/ŋ/ is rare, /ʒ/ is rare in Tadraq, and /ħ, ʕ/ are only used in Arabic words in the Tanəsləmt dialect (most Tamasheq replace them with /x, ɣ/ respectively).[19]
The glottal stop is non-phonemic. It occurs at the beginning of vowel-initial words to fill the place of the initial consonant in the syllable structure (see below), although if the words is preceded by a word ending in a consonant, it makes a liaison instead. Phrase-final /a/ is also followed by a phonetic glottal stop.[23]
Gemination is contrastive.[24] Normally /ɣɣ/ becomes [qː], /ww/ becomes [ɡː], and /dˤdˤ/ becomes [tˤː].[24] /q/ and /tˤ/ are predominantly geminate. In addition, in Tadraq /ɡ/ is usually geminate, but in Tudalt singleton /ɡ/ may occur.[24]
Voicing assimilation occurs, with the first consonant taking the voicing of the second (e.g. /edˤkăr/ > [etˤkăr]).[25]
Cluster reduction turns word/morpheme-final /-ɣt, -ɣk/ into [-qː] and /-kt, -ɟt, -ɡt/ into [-kː] (e.g. /tămaʃăɣt/ > [tămaʃăq] 'Tamasheq'[26]).[27]
Phonotactics
Syllable structure is CV(C)(C), including glottal stops (see above).[23]
Suprasegmentals
Contrastive stress may occur in the stative aspect of verbs.[16]
Dialectal differences
Different dialects have slightly different consonant inventories. Some of these differences can be diachronically accounted for. For example, Proto-Berber *h is mostly lost in Ayer Tuareg, while it is maintained in almost every position in Mali Tuareg. The Iwellemmeden and Ahaggar Tuareg dialects are midway between these positions.[28] The Proto-Berber consonant *z comes out differently in different dialects, a development that is to some degree reflected in the dialect names. It is realized as h in Tamahaq (Tahaggart), as š in Tamasheq and as simple z in the Tamajaq dialects Tawallammat and Tayart. In the latter two, *z is realised as ž before palatal vowels, explaining the form Tamajaq. In Tawallammat and especially Tayart, this kind of palatalization actually does not confine itself to z. In these dialects, dentals in general are palatalized before /i/ and /j/. For example, tidət is pronounced [tidʲət] in Tayart.[29]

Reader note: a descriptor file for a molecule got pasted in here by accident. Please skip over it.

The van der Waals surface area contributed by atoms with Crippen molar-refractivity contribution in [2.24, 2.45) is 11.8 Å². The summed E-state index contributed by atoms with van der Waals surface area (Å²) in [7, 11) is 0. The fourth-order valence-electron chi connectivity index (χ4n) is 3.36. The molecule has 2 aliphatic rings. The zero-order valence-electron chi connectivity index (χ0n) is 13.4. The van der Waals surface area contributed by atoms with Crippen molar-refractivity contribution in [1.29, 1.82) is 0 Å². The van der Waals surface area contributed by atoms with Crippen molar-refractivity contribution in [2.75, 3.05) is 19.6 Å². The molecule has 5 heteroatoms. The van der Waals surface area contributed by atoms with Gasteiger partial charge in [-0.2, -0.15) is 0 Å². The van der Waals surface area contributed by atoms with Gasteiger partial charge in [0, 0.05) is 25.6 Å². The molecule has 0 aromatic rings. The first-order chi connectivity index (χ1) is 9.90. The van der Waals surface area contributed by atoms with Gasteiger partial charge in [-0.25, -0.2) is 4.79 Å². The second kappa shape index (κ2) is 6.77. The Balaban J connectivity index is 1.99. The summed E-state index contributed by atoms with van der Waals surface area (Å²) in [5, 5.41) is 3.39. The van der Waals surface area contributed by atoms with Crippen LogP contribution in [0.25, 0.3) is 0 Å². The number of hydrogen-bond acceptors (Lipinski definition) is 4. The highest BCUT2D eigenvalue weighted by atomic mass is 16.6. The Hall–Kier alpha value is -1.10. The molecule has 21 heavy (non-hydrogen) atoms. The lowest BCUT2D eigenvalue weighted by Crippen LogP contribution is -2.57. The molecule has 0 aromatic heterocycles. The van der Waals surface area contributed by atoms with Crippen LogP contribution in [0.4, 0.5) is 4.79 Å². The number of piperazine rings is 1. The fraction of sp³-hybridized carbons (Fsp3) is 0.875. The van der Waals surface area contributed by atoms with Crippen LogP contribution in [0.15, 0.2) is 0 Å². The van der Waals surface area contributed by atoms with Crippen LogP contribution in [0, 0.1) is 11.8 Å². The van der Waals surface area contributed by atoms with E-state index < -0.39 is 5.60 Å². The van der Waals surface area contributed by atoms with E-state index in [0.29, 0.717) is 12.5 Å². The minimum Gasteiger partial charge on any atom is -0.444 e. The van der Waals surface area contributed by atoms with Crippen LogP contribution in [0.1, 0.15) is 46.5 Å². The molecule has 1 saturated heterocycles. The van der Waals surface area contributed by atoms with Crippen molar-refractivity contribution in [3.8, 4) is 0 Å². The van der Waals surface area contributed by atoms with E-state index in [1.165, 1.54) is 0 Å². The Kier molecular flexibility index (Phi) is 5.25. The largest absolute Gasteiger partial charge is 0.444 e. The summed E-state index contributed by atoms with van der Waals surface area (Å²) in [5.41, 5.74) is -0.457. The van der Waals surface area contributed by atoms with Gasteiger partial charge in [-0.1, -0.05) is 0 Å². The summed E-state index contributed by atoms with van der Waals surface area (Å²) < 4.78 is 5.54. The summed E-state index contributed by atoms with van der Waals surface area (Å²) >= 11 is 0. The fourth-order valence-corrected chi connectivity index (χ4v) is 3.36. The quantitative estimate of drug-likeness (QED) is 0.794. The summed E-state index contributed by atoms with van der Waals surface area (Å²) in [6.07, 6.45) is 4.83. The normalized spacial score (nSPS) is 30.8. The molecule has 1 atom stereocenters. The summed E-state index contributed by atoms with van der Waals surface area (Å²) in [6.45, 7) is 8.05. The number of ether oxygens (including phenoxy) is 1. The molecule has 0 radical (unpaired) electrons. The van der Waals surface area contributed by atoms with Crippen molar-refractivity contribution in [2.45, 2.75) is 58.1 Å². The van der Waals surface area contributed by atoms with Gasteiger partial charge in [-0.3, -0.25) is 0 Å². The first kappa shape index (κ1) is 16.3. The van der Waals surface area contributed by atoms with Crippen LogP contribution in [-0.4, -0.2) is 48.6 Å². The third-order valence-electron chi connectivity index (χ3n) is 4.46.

Other differences can easily be traced back to borrowing. For example, the Arabic pharyngeals ħ and ʻ have been borrowed along with Arabic loanwords by dialects specialized in Islamic (Maraboutic) learning. Other dialects substitute ħ and ʻ respectively with x and ɣ.
Grammar
The basic word order in Tuareg is verb–subject–object. Verbs can be grouped into 19 morphological classes; some of these classes can be defined semantically. Verbs carry information on the subject of the sentence in the form of pronominal marking. No simple adjectives exist in the Tuareg languages; adjectival concepts are expressed using a relative verb form traditionally called 'participle'. The Tuareg languages have very heavily influenced Northern Songhay languages such as Sawaq, whose speakers are culturally Tuareg but speak Songhay; this influence includes points of phonology and sometimes grammar as well as extensive loanwords.
Syntax
Tamasheq prefers VSO order; however it contains topic–comment structure (like in American Sign Language, Modern Hebrew, Japanese and Russian), allowing the emphasized concept to be placed first, be it the subject or object, the latter giving an effect somewhat like the English passive.[30] Sudlow uses the following examples, all expressing the concept “Men don’t cook porridge” (e denotes Sudlow's schwa):
meddăn wăr sekediwăn ăsinkSVO
wăr sekediwăn meddăn ăsinkVSO
ăsinkwăr ti-sekediwăn meddăn‘Porridge, men don’t cook it.’
wădde meddăn a isakădawăn ăsink‘It isn’t men who cook porridge.’
meddăn a wăren isekediw ăsink‘Men are not those who cook porridge.’
Again like Japanese, the “pronoun/particle ‘a’ is used with a following relative clause to bring a noun in a phrase to the beginning for emphasis,” a structure which can be used to emphasize even objects of prepositions.[31] Sudlow’s example (s denotes voiceless palato-alveolar fricative):
essensăɣ enăle‘I bought millet.’
enăle a essensăɣ‘It was millet that I bought.’
The indirect object marker takes the form i/y in Tudalt and e/y in Tadraq.[32]
Morphology
As a root-and-pattern, or templatic language, triliteral roots (three-consonant bases) are the most common in Tamasheq. Niels and Regula Christiansen use the root k-t-b (to write) to demonstrate past completed aspect conjugation:
Tamasheq subject affixes[33]
Person
s1...-ăɣ
2t-...-ăd
3my-...
ft-...
part.[34]my-...-ăn
ft-...-ăt
pl1n-...
2mt-...-ăm
ft-...-măt
3m...-ăn
f...-năt